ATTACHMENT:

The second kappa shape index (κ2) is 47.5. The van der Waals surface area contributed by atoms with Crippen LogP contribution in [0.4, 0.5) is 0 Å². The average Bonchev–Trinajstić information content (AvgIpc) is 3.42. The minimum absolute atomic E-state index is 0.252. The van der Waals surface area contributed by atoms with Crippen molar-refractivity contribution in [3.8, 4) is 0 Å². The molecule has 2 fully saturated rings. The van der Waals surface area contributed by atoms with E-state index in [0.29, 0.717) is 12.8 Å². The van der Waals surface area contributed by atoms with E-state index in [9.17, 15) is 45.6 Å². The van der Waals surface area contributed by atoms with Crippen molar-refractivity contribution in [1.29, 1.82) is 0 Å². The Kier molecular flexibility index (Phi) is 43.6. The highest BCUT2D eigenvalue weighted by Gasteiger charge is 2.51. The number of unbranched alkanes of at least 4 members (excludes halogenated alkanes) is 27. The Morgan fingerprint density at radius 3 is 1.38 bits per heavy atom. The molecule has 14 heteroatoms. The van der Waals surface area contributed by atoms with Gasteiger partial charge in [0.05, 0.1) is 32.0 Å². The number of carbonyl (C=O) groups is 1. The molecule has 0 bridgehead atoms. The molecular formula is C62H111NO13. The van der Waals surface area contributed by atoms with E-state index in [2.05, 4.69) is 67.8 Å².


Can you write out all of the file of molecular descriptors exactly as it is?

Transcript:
The second kappa shape index (κ2) is 47.5. The van der Waals surface area contributed by atoms with Crippen LogP contribution in [0.4, 0.5) is 0 Å². The average Bonchev–Trinajstić information content (AvgIpc) is 3.42. The minimum absolute atomic E-state index is 0.252. The van der Waals surface area contributed by atoms with Crippen molar-refractivity contribution in [3.8, 4) is 0 Å². The molecule has 2 fully saturated rings. The van der Waals surface area contributed by atoms with E-state index in [0.29, 0.717) is 12.8 Å². The van der Waals surface area contributed by atoms with E-state index in [9.17, 15) is 45.6 Å². The van der Waals surface area contributed by atoms with Crippen molar-refractivity contribution in [1.29, 1.82) is 0 Å². The Kier molecular flexibility index (Phi) is 43.6. The highest BCUT2D eigenvalue weighted by Gasteiger charge is 2.51. The number of unbranched alkanes of at least 4 members (excludes halogenated alkanes) is 27. The Morgan fingerprint density at radius 3 is 1.38 bits per heavy atom. The molecule has 14 heteroatoms. The van der Waals surface area contributed by atoms with Gasteiger partial charge in [0.05, 0.1) is 32.0 Å². The number of carbonyl (C=O) groups is 1. The molecule has 0 bridgehead atoms. The molecular formula is C62H111NO13. The van der Waals surface area contributed by atoms with E-state index in [2.05, 4.69) is 67.8 Å².